Social media platform Twitter announced on Thursday that it will begin allowing its users to send and receive Bitcoin payments. The introduction comes as part of the company’s wider effort to monetize its site.
The popular platform will also move to authenticate its users’ nonfungible tokens– digital objects, most often artworks. Twitter is responding to the fact that users love to post the various NFTs they own on their own profiles, but there is currently no form of authentication to show that the person is posting an NFT they actually own.
Such information exists on the Ethereum blockchain, where NFTs are sold and minted, but there is not yet a way to connect this information with posts on Twitter.
There’s this growing interest among creators to use apps that run on the blockchain,” said Esther Crawford, a product executive helping to improve Twitter’s features. “We want to help creators participate in the promise of an evolving decentralized internet directly on Twitter.”
Twitter will allow Bitcoin payments in a bid to attract more content creators
Twitter hopes that its effort to enhance payment on the platform will attract more content creators, allowing them to monetize their presence on the platform. Websites like YouTube, Twitch and Patreon offer veritable ways of monetizing content, but Twitter’s format allows content to reach larger and untapped audiences easier, with features that allow users to retweet and like posts onto other user’s timelines.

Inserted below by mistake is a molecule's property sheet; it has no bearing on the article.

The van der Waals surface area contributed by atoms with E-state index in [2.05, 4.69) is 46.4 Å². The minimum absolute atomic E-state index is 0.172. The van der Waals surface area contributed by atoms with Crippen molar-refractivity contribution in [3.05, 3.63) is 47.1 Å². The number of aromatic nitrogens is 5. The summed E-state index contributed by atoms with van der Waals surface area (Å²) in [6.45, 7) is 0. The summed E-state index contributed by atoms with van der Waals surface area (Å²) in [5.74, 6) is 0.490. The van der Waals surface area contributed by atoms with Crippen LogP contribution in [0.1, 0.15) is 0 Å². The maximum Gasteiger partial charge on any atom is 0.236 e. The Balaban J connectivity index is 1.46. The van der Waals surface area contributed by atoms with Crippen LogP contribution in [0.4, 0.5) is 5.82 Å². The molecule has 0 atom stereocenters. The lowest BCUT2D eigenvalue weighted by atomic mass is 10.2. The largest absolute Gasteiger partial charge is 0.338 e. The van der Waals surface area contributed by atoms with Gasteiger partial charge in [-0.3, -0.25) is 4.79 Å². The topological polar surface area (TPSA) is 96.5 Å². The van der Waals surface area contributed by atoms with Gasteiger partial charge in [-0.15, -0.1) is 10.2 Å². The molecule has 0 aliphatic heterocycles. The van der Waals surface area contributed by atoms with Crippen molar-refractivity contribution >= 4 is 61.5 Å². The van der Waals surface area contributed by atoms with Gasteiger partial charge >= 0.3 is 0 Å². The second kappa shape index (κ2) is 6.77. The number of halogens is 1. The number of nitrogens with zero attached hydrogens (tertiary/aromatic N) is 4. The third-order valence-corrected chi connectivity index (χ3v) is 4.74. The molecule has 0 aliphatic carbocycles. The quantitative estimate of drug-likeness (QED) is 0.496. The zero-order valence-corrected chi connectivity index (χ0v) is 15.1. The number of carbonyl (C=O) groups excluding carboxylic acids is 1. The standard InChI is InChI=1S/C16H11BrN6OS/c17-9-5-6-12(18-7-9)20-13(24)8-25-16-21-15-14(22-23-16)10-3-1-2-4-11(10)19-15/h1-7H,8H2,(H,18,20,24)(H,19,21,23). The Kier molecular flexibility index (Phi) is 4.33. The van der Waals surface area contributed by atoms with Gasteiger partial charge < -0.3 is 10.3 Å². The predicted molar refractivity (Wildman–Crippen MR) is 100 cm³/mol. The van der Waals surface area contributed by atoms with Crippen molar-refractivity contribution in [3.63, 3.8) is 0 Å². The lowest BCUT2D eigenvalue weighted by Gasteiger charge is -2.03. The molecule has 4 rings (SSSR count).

Although YouTube’s algorithm has long had a “related” and “suggested” video feature, many have complained that this algorithm is vulnerable to sponsored and ‘planted’ results, pushing smaller creators out of site from potential audiences.
Twitter will also be introducing something similar to Patreon and Twitch’s payment subscription features, dubbed “Super Follows” where followers can pay for exclusive content from creators.
Twitter’s CEO Jack Dorsey has long endorsed cryptocurrencies like Bitcoin, frequently tweeting about it to his followers. Dorsey also has a passion for NFTs, and minted his first ever tweet on the blockchain, selling it for over $2.9 million.
NFTs have become a mainstay of the decentralized internet.
Many are jumping at the opportunity to make landmark moments in internet culture their own digital asset and transforming the blockchain into an immaterial museum in the process. Minting these moments as NFTs contextualizes them in a digital form that reflects the culture they produced.
NFTs have also faced backlash over their toll on the environment, a criticism they share with Ethereum and cryptocurrency at large. The debate over the energy usage involved in minting NFTs rocked the art world, causing heated denouncement from artists who believed the tokens to be a “ecological nightmare pyramid scheme.”